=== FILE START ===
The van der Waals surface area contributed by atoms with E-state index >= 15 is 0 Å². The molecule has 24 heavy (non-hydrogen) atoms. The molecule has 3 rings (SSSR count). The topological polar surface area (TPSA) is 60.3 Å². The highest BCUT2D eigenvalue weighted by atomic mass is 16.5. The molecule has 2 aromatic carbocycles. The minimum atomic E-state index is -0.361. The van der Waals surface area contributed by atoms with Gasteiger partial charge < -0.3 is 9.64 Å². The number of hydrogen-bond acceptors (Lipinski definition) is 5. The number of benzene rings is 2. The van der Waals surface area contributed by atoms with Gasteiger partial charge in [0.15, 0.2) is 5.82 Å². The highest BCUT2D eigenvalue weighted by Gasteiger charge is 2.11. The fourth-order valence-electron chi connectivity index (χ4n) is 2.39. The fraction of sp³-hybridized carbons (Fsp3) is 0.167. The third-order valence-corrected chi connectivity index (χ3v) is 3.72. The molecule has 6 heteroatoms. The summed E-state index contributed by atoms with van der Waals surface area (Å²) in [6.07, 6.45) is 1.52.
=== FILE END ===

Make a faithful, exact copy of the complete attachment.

The van der Waals surface area contributed by atoms with E-state index >= 15 is 0 Å². The molecule has 24 heavy (non-hydrogen) atoms. The molecule has 3 rings (SSSR count). The topological polar surface area (TPSA) is 60.3 Å². The highest BCUT2D eigenvalue weighted by atomic mass is 16.5. The molecule has 2 aromatic carbocycles. The minimum atomic E-state index is -0.361. The van der Waals surface area contributed by atoms with Gasteiger partial charge < -0.3 is 9.64 Å². The number of hydrogen-bond acceptors (Lipinski definition) is 5. The number of benzene rings is 2. The van der Waals surface area contributed by atoms with Gasteiger partial charge in [0.15, 0.2) is 5.82 Å². The highest BCUT2D eigenvalue weighted by Gasteiger charge is 2.11. The fourth-order valence-electron chi connectivity index (χ4n) is 2.39. The fraction of sp³-hybridized carbons (Fsp3) is 0.167. The third-order valence-corrected chi connectivity index (χ3v) is 3.72. The molecule has 6 heteroatoms. The summed E-state index contributed by atoms with van der Waals surface area (Å²) in [6.07, 6.45) is 1.52.